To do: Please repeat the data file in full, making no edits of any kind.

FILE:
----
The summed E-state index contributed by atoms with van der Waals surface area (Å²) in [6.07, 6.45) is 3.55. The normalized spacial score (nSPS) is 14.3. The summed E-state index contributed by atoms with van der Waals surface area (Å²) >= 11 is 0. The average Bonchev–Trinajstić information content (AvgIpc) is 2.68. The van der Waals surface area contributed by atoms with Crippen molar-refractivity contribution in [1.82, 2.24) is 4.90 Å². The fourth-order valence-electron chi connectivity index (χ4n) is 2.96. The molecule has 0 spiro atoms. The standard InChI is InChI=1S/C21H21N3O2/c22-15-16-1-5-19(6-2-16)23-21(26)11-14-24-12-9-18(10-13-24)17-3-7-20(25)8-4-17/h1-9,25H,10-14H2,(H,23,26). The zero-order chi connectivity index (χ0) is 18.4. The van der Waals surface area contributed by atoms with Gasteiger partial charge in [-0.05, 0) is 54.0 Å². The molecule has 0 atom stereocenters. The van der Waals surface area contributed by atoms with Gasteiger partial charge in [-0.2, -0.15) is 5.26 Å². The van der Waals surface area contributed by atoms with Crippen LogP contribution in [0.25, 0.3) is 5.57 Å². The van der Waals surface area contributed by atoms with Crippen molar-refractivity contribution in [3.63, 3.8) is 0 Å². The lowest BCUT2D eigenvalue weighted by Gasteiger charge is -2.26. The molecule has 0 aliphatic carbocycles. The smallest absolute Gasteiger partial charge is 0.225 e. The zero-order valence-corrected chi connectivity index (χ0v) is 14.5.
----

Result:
The summed E-state index contributed by atoms with van der Waals surface area (Å²) in [6.07, 6.45) is 3.55. The normalized spacial score (nSPS) is 14.3. The summed E-state index contributed by atoms with van der Waals surface area (Å²) >= 11 is 0. The average Bonchev–Trinajstić information content (AvgIpc) is 2.68. The van der Waals surface area contributed by atoms with Crippen molar-refractivity contribution in [1.82, 2.24) is 4.90 Å². The fourth-order valence-electron chi connectivity index (χ4n) is 2.96. The molecule has 0 spiro atoms. The standard InChI is InChI=1S/C21H21N3O2/c22-15-16-1-5-19(6-2-16)23-21(26)11-14-24-12-9-18(10-13-24)17-3-7-20(25)8-4-17/h1-9,25H,10-14H2,(H,23,26). The zero-order chi connectivity index (χ0) is 18.4. The van der Waals surface area contributed by atoms with Gasteiger partial charge in [-0.05, 0) is 54.0 Å². The molecule has 0 atom stereocenters. The van der Waals surface area contributed by atoms with Gasteiger partial charge in [-0.2, -0.15) is 5.26 Å². The van der Waals surface area contributed by atoms with Crippen LogP contribution in [0.25, 0.3) is 5.57 Å². The van der Waals surface area contributed by atoms with Crippen molar-refractivity contribution in [3.63, 3.8) is 0 Å². The lowest BCUT2D eigenvalue weighted by Gasteiger charge is -2.26. The molecule has 0 aliphatic carbocycles. The smallest absolute Gasteiger partial charge is 0.225 e. The zero-order valence-corrected chi connectivity index (χ0v) is 14.5.